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FEB. 21, 2008 — FORT RAMON MAGSAYSAY, Republic of the Philippines — Philippine Army Tech Sergeant Jaime Donato coaches Lieutenant Colonel Mark Arellano on how to recover after slipping off a rope bridge during Balikatan 2008. Donato is an instructor at the Special Forces School in Fort Magsaysay and Arellano is the commander of 2nd Battalion, 200th Infantry. [Official USMC photo by LCpl Kevin M. Knallay]

On October 30, 2009, the 515th Coast Artillery's legacy unit, the 515th Combat Sustainment Support Battalion (NMNG), while deployed in Iraq, honored their heritage with the dedication of Bataan Memorial Park in Mosul, Iraq. STORY

New Mexico National Guard Returns to Philippines

 

New Mexico's 2nd Battalion, 200th Infantry, commanded by LtCOL Marc Arellano, participated in the Balikatan 2008 Training Exercise February 18 thru March 3, 2008. Balikatan is an annual Republic of the Philippines and United States humanitarian assistance and training activity. Service members carry out community assistance projects and participate in training to improve maritime security and respond jointly in the event of natural disasters or other crises. It was the first time a New Mexico National Guard unit had returned to the Republic Philippines since World War II.

 

Prior to deploying, Colonel Arellano stated, “It's a historical event. We feel proud and honored to be able to represent the New Mexico National Guard and our Bataan veterans by attending this training exercise. We look forward to re-establishing our ties with the Philippine people.” [1]

 

Major Fernando Los Banes, Public Information Officer for the Philippine Army's Seventh Infantry Division, explained that American and Filipino troops involved in the exercises focused on community service.

 

“They have repaired/built schools, rendered dental and medical missions and donated school and athletic supplies to the youth in Nueva Ecija.” [2]

 

The exercise also included elements of the Guam National Guard.

 

Of the jungle survival training, a well known portion of the exercise, 2nd Battalion's Private Lorenzo Castillo said, “Honestly it was kind of scary, but it's a challenge and I am glad I did it.” [3]

 

New Mexicans visited Mount Samat where US and Filipino soldiers faced Homma's 14th Army, and under whose shadow, thousands became prisoners of war — some of those men being relatives of the soldiers visiting the historic monument.

 

At a wreath laying ceremony on February 29 at the Capas National Shrine, a memorial to the men who lost their lives at Camp O'Donnell following the Death March, Philippine Army Brigadier General Nestor Sadiarin said, “Today also finds its meaning with the homecoming of the New Mexico National Guard. Members of that unit are here with us this morning for the first time in 66 years . . . As the Republic of the Philippines exercise co-director of Balikatan 2008, I salute all of you on this special and historical celebration of bravery, chivalry and friendship between two allies who have withstood the test of time.” [4]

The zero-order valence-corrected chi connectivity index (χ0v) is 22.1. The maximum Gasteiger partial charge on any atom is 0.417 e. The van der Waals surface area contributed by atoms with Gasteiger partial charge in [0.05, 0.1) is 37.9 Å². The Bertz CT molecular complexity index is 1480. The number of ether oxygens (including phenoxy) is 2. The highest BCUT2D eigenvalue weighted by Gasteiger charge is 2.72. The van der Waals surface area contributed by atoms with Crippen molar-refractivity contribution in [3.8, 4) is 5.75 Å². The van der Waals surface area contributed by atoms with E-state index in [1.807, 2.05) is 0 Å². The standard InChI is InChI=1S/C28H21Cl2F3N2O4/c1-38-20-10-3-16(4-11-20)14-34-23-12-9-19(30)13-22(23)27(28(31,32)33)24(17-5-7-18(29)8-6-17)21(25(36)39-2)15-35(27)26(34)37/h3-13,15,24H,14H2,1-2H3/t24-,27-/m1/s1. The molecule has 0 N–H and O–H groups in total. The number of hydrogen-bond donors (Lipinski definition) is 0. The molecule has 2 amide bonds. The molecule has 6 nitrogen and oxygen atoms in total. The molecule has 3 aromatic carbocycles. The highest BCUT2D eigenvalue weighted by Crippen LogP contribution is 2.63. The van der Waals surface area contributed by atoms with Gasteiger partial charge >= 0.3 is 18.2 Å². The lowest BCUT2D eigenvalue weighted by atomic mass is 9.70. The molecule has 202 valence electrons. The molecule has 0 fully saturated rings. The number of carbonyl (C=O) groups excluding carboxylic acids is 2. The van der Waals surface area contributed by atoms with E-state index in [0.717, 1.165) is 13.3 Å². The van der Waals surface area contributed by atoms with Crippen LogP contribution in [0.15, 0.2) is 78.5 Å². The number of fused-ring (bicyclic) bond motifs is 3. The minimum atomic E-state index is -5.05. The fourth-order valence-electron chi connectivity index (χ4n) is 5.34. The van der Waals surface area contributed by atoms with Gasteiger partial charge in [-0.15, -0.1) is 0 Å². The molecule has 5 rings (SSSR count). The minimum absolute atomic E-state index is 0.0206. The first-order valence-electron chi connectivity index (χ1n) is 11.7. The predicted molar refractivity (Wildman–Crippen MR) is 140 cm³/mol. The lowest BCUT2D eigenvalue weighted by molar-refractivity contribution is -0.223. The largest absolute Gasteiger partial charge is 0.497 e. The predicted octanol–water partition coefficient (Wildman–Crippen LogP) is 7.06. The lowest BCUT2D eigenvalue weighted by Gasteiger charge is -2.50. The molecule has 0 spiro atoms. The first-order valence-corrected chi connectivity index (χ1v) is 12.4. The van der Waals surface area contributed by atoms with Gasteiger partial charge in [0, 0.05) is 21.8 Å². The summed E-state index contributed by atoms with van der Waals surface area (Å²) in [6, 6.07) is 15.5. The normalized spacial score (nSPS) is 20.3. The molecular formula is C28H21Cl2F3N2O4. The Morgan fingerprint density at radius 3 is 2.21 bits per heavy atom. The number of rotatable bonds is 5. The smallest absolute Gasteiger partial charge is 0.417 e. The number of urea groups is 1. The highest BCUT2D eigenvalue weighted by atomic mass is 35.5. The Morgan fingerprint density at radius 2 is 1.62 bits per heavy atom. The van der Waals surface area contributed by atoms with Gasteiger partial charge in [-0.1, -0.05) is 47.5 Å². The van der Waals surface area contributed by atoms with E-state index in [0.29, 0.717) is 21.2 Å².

Retired Colonel Rafael Estrada Jr., Bataan survivor and Chairman of the Armed Forces of the Philippines Defenders of Bataan & Corregidor Inc., before being overcome with emotion said, “I am simply overwhelmed — overwhelmed to enjoy that our friends from New Mexico are here representing our brothers in arms who, I suppose, cannot be here. I was told this Balikatan has . . . children of the survivors of the Bataan campaign, and I should like at this moment to say kindly, when you reach home, extend our warmest greetings to them — to kindly hold on and on until the good Lord gives his reward.” [5]

 

“It really choked me up to hear the colonel speak about (Bataan) because he was there,” said New Mexico National Guardsman Specialist Jacob Hinojos. [6]

 

Hinojos' uncle was the late Fausto Noce of Lordsburg, New Mexico — a soldier first in New Mexico's 200th Coast Artillery Anti-aircraft Regiment, and after the December 8, 1941 bombing of Clark Field, reassigned to the new 515th Coast Artillery, that unit split from the ranks of the 200th.

 

The 200th and 515th Coast Artillery Regiments left an enduring legacy. Today, when a New Mexico National Guardsman calls, “Beyond the Standard”, the reply is “Bataan!”

1.

LtCOL Kenneth Nava, Public Affairs Officer, New Mexico National Guard.

2.

The Manila Times.

3.

Armed Forces of the Philippines.

4.

USMC Lance Corporal Noah S. Leffler.

5.

Ibid.

6.

Ibid.